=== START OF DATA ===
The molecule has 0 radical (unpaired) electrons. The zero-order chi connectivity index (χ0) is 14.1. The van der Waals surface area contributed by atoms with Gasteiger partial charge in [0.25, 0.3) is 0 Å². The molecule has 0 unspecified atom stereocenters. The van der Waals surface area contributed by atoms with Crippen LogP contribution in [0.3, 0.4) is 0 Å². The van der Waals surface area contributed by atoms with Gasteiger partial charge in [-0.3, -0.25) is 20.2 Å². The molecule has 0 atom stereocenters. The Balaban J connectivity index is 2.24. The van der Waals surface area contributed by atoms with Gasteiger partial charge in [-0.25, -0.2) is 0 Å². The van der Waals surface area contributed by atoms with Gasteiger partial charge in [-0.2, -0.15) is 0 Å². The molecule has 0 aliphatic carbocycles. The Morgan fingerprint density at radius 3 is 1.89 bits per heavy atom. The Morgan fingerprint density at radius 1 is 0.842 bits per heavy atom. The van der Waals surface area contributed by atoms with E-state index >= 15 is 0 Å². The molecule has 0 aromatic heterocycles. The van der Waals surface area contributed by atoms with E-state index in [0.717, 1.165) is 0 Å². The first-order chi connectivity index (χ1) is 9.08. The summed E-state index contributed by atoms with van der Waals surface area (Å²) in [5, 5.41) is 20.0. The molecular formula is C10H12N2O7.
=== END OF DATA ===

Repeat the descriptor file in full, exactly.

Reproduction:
The molecule has 0 radical (unpaired) electrons. The zero-order chi connectivity index (χ0) is 14.1. The van der Waals surface area contributed by atoms with Gasteiger partial charge in [0.25, 0.3) is 0 Å². The molecule has 0 unspecified atom stereocenters. The van der Waals surface area contributed by atoms with Crippen LogP contribution in [0.3, 0.4) is 0 Å². The van der Waals surface area contributed by atoms with Gasteiger partial charge in [-0.3, -0.25) is 20.2 Å². The molecule has 0 atom stereocenters. The Balaban J connectivity index is 2.24. The van der Waals surface area contributed by atoms with Gasteiger partial charge in [-0.25, -0.2) is 0 Å². The van der Waals surface area contributed by atoms with Gasteiger partial charge in [-0.2, -0.15) is 0 Å². The molecule has 0 aliphatic carbocycles. The Morgan fingerprint density at radius 3 is 1.89 bits per heavy atom. The Morgan fingerprint density at radius 1 is 0.842 bits per heavy atom. The van der Waals surface area contributed by atoms with E-state index >= 15 is 0 Å². The molecule has 0 aromatic heterocycles. The van der Waals surface area contributed by atoms with E-state index in [0.717, 1.165) is 0 Å². The first-order chi connectivity index (χ1) is 9.08. The summed E-state index contributed by atoms with van der Waals surface area (Å²) in [5, 5.41) is 20.0. The molecular formula is C10H12N2O7.